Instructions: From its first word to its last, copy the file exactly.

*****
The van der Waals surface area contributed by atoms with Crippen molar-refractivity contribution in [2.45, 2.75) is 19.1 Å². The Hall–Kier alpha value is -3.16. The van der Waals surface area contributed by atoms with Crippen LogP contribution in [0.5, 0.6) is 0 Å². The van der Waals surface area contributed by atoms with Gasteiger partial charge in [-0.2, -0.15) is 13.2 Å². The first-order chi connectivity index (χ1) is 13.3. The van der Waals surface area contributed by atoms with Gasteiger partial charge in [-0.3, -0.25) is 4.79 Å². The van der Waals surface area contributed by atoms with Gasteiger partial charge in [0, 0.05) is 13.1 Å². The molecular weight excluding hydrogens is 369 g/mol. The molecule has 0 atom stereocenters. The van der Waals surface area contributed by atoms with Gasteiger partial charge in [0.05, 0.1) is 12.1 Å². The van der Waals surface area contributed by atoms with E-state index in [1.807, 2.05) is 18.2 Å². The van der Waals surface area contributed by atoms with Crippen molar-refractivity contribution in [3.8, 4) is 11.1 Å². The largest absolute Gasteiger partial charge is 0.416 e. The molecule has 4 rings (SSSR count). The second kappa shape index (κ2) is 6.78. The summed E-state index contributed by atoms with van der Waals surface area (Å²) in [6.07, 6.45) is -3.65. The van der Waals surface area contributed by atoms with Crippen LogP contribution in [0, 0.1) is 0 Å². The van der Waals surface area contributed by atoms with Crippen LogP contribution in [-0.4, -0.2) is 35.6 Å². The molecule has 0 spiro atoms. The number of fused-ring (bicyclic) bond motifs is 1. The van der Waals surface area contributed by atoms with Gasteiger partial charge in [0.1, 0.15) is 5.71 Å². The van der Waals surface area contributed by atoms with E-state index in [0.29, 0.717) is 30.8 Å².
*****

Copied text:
The van der Waals surface area contributed by atoms with Crippen molar-refractivity contribution in [2.45, 2.75) is 19.1 Å². The Hall–Kier alpha value is -3.16. The van der Waals surface area contributed by atoms with Crippen LogP contribution in [0.5, 0.6) is 0 Å². The van der Waals surface area contributed by atoms with Gasteiger partial charge in [-0.2, -0.15) is 13.2 Å². The first-order chi connectivity index (χ1) is 13.3. The van der Waals surface area contributed by atoms with Gasteiger partial charge in [-0.3, -0.25) is 4.79 Å². The van der Waals surface area contributed by atoms with Gasteiger partial charge in [0, 0.05) is 13.1 Å². The molecular weight excluding hydrogens is 369 g/mol. The molecule has 0 atom stereocenters. The van der Waals surface area contributed by atoms with Gasteiger partial charge in [0.05, 0.1) is 12.1 Å². The van der Waals surface area contributed by atoms with E-state index in [1.807, 2.05) is 18.2 Å². The van der Waals surface area contributed by atoms with Crippen molar-refractivity contribution in [3.8, 4) is 11.1 Å². The largest absolute Gasteiger partial charge is 0.416 e. The molecule has 4 rings (SSSR count). The second kappa shape index (κ2) is 6.78. The summed E-state index contributed by atoms with van der Waals surface area (Å²) in [6.07, 6.45) is -3.65. The van der Waals surface area contributed by atoms with Crippen LogP contribution in [0, 0.1) is 0 Å². The van der Waals surface area contributed by atoms with Crippen LogP contribution in [-0.4, -0.2) is 35.6 Å². The molecule has 0 spiro atoms. The number of fused-ring (bicyclic) bond motifs is 1. The van der Waals surface area contributed by atoms with Gasteiger partial charge in [0.1, 0.15) is 5.71 Å². The van der Waals surface area contributed by atoms with E-state index in [0.29, 0.717) is 30.8 Å².